By predicting risks and potential losses accurately, IT organizations can gain agility via thoughtful priorities and thereby repeatedly reduce the odds of losses.
Latest from Dana Gardner
Growing trends such as BYOD will fuel the move to more pervasive use of identity and access management as a service, driven by the need for pervasive access and management and broader security concerns.
HP's CISO Brett Wahlin explains the increasing threats facing enterprises across the world and how companies must evaluate their options for not only dealing with these threats, but predicting them and preventing them.
Your EA should require the security team to be part of the planning for all systems (both human and technology) across the organization. Without EA, security tends to be an afterthought.
The latest version from the Mountain View, Calif., and Sri Lanka company adds WSO2 Data Services and security features for enterprise-class service composition. Mashup Server 1.5 is built on the WSO2 Web Services Application Server based on Apache/Axis 2. It can be used as an individual service development and deployment tool or can scale up to support team, enterprise, or Internet communities.
To learn more about how enterprises can begin coordinated identity and access management strategies, BriefingsDirect's Dana Gardner spoke with Dan Rueckert, worldwide practice director for security and risk management in HP’s Consulting and Integration group; Archie Reed, distinguished technologist in HP’s security office in the Enterprise Storage and Server Group, and Mark Tice, vice president of identity management at Oracle.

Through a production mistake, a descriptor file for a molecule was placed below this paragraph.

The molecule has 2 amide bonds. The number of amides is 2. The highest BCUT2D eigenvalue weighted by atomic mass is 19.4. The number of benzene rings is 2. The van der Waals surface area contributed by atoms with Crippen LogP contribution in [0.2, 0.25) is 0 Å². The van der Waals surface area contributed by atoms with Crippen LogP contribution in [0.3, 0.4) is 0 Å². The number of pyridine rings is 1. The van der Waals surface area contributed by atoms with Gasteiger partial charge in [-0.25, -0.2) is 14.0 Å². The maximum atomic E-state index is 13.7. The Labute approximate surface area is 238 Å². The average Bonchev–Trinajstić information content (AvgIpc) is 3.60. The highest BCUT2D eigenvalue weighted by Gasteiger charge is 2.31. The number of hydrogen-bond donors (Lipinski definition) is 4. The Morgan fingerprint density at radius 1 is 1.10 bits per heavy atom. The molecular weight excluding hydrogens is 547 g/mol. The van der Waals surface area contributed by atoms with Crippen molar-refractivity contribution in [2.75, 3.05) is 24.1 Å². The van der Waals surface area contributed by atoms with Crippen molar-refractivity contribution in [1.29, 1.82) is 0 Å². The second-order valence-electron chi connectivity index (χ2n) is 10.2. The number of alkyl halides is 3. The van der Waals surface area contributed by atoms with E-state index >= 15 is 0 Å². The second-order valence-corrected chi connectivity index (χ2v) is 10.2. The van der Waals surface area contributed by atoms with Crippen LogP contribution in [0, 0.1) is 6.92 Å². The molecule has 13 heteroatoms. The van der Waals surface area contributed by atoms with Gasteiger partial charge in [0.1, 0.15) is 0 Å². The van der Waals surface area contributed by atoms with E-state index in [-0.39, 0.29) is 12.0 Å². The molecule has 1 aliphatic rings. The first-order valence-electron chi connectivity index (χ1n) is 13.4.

Because it's a cloud-based service, it can react in near real-time to Internet hazards as they arise, then jettison the updates as small deltas out to the admins or directly to supported PCs. Naturally, the service only supports Windows, but it goes back as Windows 95 and up to Vista.
It's one thing to get a virus attached to an email, but what if your car got one -- and it decided to execute a funny little routine while you're cruising at 70 mph?
It's my contention that we're only now entering the true data-driven decade. And all that data needs to run somewhere. And it's not going to be in MySQL, no matter who ends up owning it.
The fact is that most organizations have created an artificial barrier between IT professionals and business professionals. The line of business professionals, management and executives are more valued than the techies running the IT shop.